These dazzling daisies grow on newcomer Isabella’s allotment near the railway next to the vegetable-growing pride of veteran gardener, Frank. Isabella, played by Eve Robertson, is a young Eastern European immigrant who, as well as growing sunflowers keeps hens on her allotment.
Luke Walker’s Frank is lonely and vulnerable and his crops act as a replacement for his family who have emigrated to Australia. These two actors work hard to establish the difference between their characters and yet illustrate how, despite everything, they eventually get on well. Their relationship is built on favours - Isabella offers Frank some eggs, Frank helps to repair her bicycle.
The impact this play has on a young audience is enormous. They are captivated by Joss Matzen’s design, Tayo Akinbode’s gentle music and the story itself, written by Dorothy Wood and Gilly Baskeyfield who also directs.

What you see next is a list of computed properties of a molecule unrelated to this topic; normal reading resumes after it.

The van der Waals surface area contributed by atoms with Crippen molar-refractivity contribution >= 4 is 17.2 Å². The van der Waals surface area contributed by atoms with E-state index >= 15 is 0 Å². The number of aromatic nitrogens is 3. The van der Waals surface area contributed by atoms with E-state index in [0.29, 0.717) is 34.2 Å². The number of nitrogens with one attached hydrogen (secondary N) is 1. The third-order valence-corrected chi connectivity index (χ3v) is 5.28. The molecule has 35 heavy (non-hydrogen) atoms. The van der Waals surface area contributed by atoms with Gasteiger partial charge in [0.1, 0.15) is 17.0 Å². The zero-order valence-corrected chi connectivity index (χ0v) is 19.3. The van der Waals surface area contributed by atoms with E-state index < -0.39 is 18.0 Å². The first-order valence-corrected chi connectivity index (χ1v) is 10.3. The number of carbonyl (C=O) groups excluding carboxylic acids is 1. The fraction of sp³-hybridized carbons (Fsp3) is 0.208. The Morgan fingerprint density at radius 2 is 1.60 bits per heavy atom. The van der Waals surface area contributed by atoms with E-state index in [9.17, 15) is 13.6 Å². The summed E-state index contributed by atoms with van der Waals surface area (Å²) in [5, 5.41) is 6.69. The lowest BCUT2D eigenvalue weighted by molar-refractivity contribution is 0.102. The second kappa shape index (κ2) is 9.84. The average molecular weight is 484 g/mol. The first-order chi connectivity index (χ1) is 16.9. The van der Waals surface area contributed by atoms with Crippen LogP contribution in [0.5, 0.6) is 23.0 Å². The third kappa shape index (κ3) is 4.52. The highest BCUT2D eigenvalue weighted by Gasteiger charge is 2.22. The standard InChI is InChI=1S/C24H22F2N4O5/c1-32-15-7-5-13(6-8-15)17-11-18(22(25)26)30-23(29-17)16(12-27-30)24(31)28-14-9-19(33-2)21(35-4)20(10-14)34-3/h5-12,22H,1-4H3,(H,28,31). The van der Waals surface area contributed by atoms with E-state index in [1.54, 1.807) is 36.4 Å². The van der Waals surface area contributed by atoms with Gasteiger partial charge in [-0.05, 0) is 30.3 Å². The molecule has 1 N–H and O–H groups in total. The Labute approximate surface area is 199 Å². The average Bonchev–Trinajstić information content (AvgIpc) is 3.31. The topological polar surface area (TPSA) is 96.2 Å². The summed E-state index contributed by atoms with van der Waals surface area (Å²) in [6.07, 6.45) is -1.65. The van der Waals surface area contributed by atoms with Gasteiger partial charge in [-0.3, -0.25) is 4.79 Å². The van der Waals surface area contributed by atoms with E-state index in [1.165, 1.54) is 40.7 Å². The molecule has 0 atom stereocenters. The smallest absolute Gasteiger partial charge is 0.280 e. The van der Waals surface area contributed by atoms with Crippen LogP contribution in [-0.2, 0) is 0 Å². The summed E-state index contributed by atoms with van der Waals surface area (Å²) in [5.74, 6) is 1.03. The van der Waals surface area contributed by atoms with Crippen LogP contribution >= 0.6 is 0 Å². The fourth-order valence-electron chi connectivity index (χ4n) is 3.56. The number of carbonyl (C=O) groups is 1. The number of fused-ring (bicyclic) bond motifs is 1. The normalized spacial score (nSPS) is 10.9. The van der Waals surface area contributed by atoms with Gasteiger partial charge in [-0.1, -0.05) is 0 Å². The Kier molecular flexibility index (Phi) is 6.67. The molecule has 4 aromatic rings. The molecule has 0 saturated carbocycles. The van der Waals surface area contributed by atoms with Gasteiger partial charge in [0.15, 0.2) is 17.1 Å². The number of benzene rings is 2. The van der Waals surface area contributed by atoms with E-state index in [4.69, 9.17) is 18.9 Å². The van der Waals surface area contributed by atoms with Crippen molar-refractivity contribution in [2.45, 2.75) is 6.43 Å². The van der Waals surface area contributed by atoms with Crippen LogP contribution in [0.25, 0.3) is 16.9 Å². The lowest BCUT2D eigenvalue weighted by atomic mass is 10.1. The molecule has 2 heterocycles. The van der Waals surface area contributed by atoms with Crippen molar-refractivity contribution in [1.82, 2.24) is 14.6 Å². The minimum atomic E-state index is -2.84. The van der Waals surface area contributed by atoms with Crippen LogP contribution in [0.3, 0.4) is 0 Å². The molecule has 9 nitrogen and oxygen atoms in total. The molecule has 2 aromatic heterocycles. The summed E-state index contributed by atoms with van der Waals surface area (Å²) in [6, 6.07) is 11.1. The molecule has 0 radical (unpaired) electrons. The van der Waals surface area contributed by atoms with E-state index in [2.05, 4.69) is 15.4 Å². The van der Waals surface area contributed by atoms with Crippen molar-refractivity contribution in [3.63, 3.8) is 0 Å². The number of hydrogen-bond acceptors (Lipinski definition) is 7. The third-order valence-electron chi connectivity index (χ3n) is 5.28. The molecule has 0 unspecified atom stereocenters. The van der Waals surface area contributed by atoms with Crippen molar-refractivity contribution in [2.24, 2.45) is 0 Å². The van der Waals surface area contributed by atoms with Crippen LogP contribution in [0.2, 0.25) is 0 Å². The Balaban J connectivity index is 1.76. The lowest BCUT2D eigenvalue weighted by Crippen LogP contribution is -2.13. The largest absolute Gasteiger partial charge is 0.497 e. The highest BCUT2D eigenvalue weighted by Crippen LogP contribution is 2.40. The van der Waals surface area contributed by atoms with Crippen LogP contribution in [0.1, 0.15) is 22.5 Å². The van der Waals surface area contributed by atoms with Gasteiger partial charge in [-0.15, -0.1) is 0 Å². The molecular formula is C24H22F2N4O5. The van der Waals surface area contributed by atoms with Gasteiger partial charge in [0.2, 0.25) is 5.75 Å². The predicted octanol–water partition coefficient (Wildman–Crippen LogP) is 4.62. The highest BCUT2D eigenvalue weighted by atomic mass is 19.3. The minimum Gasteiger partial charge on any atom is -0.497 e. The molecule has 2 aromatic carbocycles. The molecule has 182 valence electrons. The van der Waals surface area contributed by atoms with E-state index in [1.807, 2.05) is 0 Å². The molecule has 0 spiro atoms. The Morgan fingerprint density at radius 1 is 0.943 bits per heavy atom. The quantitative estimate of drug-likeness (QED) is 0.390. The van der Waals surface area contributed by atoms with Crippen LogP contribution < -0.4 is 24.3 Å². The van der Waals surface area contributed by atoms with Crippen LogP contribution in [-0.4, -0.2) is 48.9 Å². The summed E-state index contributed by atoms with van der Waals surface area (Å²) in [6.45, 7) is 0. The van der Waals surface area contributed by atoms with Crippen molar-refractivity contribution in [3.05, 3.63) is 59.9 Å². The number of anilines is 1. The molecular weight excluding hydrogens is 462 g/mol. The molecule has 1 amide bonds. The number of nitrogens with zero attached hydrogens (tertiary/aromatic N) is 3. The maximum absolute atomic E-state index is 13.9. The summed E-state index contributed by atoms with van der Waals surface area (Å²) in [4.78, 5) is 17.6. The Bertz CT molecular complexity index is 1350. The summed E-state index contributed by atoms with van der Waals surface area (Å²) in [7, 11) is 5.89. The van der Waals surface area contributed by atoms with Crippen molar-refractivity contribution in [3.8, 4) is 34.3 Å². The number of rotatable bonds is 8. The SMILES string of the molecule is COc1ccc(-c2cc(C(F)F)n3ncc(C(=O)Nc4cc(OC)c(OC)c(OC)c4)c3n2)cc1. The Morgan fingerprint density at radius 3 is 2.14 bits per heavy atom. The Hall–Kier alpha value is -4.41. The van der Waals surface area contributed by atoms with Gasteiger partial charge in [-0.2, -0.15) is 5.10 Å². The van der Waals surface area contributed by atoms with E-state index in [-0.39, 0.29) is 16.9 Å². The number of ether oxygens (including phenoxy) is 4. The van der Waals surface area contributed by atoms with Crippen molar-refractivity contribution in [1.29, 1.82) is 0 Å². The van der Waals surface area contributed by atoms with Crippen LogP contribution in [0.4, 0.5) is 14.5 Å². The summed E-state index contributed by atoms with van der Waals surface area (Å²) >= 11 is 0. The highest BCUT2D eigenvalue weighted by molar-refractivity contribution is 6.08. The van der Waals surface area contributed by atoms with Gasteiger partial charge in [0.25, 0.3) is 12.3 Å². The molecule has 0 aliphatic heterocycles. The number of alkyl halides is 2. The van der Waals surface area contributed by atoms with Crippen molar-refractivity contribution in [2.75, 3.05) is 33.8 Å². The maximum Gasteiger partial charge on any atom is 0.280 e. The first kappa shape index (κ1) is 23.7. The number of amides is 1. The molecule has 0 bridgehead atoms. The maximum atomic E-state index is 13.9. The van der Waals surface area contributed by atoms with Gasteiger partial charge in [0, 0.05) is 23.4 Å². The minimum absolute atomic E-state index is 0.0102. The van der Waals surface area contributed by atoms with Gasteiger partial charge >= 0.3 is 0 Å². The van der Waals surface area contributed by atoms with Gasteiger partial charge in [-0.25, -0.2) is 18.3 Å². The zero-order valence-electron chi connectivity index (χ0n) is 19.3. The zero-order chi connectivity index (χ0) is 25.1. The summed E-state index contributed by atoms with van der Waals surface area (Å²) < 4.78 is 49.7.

When I ask my five-year-old grandson, Harry what he thinks of it, he says: “I like it when Isobella puts the chicken shed up.” Another of his favourites scenes is where Frank says “Drink up, cabbages; drink up Carrots; drink up Frank (a cup of tea).
This is no fairy tale, though as the people are real as are their relationships, simple yet subtle so that children understand and their parents feel fulfilled also.
- Julia Taylor